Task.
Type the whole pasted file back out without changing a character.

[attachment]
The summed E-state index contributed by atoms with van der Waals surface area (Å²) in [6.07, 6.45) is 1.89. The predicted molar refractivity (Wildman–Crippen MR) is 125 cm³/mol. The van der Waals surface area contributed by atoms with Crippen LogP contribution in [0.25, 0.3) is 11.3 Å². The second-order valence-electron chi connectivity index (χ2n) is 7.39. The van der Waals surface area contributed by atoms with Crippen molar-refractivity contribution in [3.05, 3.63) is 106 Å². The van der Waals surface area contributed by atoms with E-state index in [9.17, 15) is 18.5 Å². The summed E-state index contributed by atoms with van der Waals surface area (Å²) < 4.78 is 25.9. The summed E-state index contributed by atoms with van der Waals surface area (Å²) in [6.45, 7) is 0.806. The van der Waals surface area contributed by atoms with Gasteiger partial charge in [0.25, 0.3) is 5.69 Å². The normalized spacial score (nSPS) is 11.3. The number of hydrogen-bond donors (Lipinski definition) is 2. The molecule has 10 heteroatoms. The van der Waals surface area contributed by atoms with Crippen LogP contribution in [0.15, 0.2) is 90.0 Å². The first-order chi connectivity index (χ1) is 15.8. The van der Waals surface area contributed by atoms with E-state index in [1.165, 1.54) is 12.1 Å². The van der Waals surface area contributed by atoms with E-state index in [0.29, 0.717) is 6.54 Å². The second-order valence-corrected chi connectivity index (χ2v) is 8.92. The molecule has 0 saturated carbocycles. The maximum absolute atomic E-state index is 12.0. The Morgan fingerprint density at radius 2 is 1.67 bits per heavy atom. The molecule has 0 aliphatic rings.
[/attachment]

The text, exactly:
The summed E-state index contributed by atoms with van der Waals surface area (Å²) in [6.07, 6.45) is 1.89. The predicted molar refractivity (Wildman–Crippen MR) is 125 cm³/mol. The van der Waals surface area contributed by atoms with Crippen LogP contribution in [0.25, 0.3) is 11.3 Å². The second-order valence-electron chi connectivity index (χ2n) is 7.39. The van der Waals surface area contributed by atoms with Crippen molar-refractivity contribution in [3.05, 3.63) is 106 Å². The van der Waals surface area contributed by atoms with E-state index in [9.17, 15) is 18.5 Å². The summed E-state index contributed by atoms with van der Waals surface area (Å²) < 4.78 is 25.9. The summed E-state index contributed by atoms with van der Waals surface area (Å²) in [6.45, 7) is 0.806. The van der Waals surface area contributed by atoms with Gasteiger partial charge in [0.25, 0.3) is 5.69 Å². The normalized spacial score (nSPS) is 11.3. The number of hydrogen-bond donors (Lipinski definition) is 2. The molecule has 10 heteroatoms. The van der Waals surface area contributed by atoms with Crippen LogP contribution in [0.15, 0.2) is 90.0 Å². The first-order chi connectivity index (χ1) is 15.8. The van der Waals surface area contributed by atoms with E-state index in [1.165, 1.54) is 12.1 Å². The van der Waals surface area contributed by atoms with E-state index in [0.29, 0.717) is 6.54 Å². The second-order valence-corrected chi connectivity index (χ2v) is 8.92. The molecule has 0 saturated carbocycles. The maximum absolute atomic E-state index is 12.0. The Morgan fingerprint density at radius 2 is 1.67 bits per heavy atom. The molecule has 0 aliphatic rings.